Using the GoPro for Track/Field
At my public school, we don’t have an indoor or outdoor track. This is problematic, because our only opportunity to learn and improve is when we are attending a meet. A GoPro would be really useful with helping us learn better techniques for all track and field activities, such as pole vaulting, running, hurdling, and long jumping. If we could take the GoPro to meets with us and record the students doing such events, then we could show them how to improve without having anything for them to practice on.
To solve our dilemma, my idea is to do a documentary journalism project on our track team. Rather than only looking at the physics/science of participating in the sport, we could also look at the psychology of winning and losing through interviews that captured athletes’ mental and emotional states. We need a GoPro because it is durable in bad weather, sand, or harsh movement. The GoPro could be used for slowing down runners and looking at the angles of their arms when they run. For example, turning your arms in a certain way helps increase your speed. We could strap the GoPro to a runner and look at his or her time with improved angles that the GoPro would have helped them achieve. With hurdles, it would be really helpful for runners to look at steps taken in between their hurdles and to see their positions in the air. A particular leg needs to lead in each leap, and legs need to be at a particular angle in the air. Slow motion would be helpful. Our pole vaulters generally have no idea how to actually pole vault until they try it in a meet. (Sometimes we’re fortunate enough to use the track at a neighboring school, but we can’t count on that.) It would be useful for them to watch, along with our coach, their techniques in advance of the next competition. We can look at a runner’s angles with the GoPro, teach team members how to be successful in their events, record in bad weather, and slow down the video.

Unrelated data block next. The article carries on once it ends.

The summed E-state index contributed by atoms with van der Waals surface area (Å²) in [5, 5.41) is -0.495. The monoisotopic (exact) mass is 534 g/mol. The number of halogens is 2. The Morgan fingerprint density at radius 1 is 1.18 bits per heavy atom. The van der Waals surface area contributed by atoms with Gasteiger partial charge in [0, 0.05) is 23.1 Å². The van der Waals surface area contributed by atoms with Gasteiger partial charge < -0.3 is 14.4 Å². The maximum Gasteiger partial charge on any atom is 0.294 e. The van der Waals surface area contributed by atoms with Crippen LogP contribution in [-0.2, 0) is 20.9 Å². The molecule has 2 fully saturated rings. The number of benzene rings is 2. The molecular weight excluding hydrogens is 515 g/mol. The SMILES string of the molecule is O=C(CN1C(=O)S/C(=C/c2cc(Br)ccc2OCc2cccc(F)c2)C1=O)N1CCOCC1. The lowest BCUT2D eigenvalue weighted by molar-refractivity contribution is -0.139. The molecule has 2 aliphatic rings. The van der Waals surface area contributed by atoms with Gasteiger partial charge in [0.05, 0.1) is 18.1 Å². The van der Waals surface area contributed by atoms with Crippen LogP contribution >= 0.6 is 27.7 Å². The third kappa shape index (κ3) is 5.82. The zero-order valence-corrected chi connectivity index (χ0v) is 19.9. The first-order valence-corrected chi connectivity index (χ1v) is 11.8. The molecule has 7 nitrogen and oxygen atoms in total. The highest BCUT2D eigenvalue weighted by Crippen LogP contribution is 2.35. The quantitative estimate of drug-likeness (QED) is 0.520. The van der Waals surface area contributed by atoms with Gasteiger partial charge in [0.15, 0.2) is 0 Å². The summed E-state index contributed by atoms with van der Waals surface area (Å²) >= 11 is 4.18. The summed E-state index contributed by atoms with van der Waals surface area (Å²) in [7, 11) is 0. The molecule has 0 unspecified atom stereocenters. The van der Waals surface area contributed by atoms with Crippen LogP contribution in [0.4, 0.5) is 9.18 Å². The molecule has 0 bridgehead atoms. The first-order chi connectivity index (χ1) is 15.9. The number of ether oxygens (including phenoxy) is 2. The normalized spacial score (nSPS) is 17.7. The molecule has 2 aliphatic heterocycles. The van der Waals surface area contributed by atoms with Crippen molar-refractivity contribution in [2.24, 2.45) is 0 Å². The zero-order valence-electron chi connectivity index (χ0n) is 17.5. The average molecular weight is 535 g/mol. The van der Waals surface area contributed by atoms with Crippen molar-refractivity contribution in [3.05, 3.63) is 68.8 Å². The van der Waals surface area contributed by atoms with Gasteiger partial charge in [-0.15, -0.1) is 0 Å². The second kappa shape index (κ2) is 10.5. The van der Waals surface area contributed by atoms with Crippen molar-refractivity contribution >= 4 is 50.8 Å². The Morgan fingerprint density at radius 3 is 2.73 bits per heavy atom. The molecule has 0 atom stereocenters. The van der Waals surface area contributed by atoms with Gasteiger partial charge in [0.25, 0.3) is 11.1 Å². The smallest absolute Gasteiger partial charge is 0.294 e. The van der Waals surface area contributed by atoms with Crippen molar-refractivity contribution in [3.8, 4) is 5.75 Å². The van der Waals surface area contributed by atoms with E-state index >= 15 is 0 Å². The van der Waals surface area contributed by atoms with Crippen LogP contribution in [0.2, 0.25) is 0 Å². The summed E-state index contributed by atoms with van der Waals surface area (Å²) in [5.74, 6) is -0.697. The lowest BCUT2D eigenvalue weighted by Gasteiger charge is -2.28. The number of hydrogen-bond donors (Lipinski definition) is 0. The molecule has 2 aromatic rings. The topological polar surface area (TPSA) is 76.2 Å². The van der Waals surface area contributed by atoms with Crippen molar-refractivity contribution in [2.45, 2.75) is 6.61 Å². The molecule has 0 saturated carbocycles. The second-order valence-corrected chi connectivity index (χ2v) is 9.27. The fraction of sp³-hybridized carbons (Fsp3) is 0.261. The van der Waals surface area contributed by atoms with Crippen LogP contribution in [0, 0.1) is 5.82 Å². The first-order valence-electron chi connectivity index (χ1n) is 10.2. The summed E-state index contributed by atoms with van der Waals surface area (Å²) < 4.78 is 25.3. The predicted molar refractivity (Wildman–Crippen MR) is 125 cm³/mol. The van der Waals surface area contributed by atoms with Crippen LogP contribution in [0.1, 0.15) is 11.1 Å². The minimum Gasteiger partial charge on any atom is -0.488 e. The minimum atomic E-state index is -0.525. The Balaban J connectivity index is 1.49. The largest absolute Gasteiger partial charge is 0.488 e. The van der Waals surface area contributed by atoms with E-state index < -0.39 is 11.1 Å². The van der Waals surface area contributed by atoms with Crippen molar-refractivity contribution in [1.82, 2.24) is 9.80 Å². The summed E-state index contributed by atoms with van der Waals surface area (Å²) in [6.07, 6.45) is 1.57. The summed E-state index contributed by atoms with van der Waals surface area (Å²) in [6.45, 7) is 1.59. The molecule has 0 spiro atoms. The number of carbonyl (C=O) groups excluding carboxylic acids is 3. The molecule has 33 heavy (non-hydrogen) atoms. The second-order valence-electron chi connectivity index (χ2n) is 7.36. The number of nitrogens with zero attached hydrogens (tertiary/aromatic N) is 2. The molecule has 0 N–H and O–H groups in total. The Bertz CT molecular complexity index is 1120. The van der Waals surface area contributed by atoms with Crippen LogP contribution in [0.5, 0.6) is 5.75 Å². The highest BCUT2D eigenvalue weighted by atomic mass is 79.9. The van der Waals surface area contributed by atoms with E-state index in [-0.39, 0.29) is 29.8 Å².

To learn about journalism and psychology of the sport, we could interview the runners and compare their times during practice and races. One question might be, How much does an athlete’s time change under the pressure of competition? The GoPro interviews might help athletes control their nerves before races. We could also use the GoPro in different weather conditions, i.e., rain and snow, to answer the question of how athletes perform in adverse conditions compared to favorable ones. For example, does hot weather change the competitors’ nerves and success?
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